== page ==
PNNL researchers and industry are now better equipped to tackle top challenges in grid modernization and buildings efficiency with the dedication today of the new Systems Engineering Building. The facility links real-time grid data, software platforms, specialized laboratories and advanced computing resources for the design and demonstration of new tools to modernize the grid and increase buildings energy efficiency.
Public Release: 17-Aug-2015
American Chemical Society 250th National Meeting & Exposition Energy in chemical bonds and the plant-pollution connection
Researchers from the Department of Energy's Pacific Northwest National Laboratory will be honored and present new work at the 250th American Chemical Society national meeting in Boston, Massachusetts, Aug. 16-20.
Public Release: 5-Aug-2015
IEEE Power & Energy Society General Meeting Power grid forecasting tool reduces costly errors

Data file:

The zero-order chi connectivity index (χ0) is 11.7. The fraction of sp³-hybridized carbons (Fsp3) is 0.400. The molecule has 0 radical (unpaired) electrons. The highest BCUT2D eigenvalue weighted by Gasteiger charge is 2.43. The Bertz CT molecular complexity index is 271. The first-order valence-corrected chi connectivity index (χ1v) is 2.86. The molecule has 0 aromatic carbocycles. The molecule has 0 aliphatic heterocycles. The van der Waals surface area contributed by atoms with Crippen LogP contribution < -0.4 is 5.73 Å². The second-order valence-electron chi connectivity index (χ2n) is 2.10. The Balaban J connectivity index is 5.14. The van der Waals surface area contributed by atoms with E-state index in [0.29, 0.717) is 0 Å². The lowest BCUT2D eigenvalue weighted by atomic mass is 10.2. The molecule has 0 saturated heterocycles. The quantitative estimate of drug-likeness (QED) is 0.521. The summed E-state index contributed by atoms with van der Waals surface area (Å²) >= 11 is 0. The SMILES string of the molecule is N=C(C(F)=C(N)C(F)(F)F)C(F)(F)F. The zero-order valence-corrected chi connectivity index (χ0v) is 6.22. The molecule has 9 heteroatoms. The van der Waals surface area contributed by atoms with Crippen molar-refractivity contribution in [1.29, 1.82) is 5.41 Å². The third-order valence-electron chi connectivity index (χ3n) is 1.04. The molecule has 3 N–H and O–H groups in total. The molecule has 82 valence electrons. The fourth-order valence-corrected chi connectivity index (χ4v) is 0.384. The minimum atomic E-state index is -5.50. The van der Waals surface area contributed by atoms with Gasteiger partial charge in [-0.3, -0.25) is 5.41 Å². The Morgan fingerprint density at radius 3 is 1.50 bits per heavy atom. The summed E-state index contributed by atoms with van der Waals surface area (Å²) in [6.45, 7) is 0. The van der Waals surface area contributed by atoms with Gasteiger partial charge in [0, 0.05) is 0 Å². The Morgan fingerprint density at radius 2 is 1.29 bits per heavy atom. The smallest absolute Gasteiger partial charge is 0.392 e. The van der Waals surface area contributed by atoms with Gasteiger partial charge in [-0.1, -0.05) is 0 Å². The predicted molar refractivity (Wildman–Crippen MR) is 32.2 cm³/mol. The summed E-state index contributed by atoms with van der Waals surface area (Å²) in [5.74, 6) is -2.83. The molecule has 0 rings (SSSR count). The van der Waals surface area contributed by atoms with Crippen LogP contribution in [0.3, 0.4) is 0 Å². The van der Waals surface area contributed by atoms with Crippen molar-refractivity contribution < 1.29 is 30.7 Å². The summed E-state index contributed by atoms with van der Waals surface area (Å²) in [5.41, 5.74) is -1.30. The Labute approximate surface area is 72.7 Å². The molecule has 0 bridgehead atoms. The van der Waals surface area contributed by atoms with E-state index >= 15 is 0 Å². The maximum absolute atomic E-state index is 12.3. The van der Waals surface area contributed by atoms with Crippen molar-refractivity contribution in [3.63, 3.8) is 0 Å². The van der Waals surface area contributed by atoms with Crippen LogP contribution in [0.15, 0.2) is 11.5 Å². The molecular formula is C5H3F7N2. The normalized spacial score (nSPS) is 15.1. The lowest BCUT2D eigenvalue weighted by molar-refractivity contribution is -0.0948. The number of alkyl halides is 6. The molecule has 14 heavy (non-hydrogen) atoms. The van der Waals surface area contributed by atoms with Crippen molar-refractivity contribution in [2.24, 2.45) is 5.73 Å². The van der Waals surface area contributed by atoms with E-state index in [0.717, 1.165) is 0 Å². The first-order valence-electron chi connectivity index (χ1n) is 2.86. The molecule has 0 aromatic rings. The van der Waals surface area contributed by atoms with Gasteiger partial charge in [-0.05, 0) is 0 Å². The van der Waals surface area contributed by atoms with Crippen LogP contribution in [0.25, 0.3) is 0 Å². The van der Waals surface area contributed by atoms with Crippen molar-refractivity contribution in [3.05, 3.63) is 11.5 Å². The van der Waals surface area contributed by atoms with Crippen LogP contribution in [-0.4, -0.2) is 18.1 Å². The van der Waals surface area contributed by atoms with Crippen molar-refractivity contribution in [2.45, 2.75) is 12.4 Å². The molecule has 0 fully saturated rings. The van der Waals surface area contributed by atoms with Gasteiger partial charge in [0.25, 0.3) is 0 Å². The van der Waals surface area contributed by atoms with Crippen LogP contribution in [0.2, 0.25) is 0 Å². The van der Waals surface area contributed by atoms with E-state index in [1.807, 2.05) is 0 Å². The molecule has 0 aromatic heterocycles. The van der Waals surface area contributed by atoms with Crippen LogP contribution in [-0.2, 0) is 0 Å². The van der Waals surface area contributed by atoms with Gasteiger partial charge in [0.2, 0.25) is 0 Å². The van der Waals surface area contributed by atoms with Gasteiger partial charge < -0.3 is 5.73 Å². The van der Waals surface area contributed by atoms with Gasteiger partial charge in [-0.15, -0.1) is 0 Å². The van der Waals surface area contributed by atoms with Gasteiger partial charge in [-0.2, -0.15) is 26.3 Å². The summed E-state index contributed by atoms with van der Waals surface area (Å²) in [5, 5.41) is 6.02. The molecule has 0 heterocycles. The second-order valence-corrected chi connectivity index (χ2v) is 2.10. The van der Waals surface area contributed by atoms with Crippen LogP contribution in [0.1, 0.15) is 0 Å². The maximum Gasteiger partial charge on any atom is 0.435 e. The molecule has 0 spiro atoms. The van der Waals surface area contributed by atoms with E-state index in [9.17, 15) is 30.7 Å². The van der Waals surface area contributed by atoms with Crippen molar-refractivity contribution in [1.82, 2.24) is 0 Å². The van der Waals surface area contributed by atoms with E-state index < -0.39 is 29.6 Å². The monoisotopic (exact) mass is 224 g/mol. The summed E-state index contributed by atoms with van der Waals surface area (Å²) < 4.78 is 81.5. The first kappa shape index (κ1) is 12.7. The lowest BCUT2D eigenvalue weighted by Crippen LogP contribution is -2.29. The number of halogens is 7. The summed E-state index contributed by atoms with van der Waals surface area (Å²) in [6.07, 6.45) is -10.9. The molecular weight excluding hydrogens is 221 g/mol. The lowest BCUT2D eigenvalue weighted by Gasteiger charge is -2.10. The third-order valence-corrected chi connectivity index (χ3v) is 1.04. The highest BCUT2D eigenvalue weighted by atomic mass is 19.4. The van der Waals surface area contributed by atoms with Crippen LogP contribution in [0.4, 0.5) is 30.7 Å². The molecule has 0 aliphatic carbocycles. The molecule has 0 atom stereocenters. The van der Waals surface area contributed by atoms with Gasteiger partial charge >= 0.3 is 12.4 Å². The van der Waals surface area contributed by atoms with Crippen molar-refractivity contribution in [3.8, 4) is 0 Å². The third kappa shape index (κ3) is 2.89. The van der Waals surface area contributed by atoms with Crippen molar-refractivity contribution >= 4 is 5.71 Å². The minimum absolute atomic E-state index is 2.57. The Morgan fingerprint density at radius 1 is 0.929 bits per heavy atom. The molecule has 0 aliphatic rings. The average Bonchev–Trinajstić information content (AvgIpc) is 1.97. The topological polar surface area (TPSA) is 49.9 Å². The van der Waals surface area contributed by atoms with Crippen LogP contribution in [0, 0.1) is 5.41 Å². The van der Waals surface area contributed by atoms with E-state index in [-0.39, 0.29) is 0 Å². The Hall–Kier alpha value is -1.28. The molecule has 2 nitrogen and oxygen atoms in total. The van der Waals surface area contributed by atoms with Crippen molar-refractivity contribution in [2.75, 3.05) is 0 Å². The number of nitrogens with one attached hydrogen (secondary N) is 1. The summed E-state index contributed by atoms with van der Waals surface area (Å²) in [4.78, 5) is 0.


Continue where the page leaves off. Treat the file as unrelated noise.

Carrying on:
PNNL has developed a new tool to forecast for future energy needs that is up to 50 percent more accurate than several commonly used industry tools, showing potential to save millions in wasted electricity. The advancement was selected a 'best paper' at the IEEE Power & Energy general meeting this week.
Public Release: 29-Jul-2015
Atmospheric Chemistry and Physics Playing 'tag' with pollution lets scientists see who's 'it'
Using a climate model that can tag sources of soot and track where it lands, researchers have determined which areas around the Tibetan Plateau contribute the most soot -- and where. The model can also suggest the most effective way to reduce soot on the plateau, easing the amount of warming the region undergoes. The study, which appeared in Atmospheric Chemistry and Physics in June, might help policy makers target pollution reduction efforts.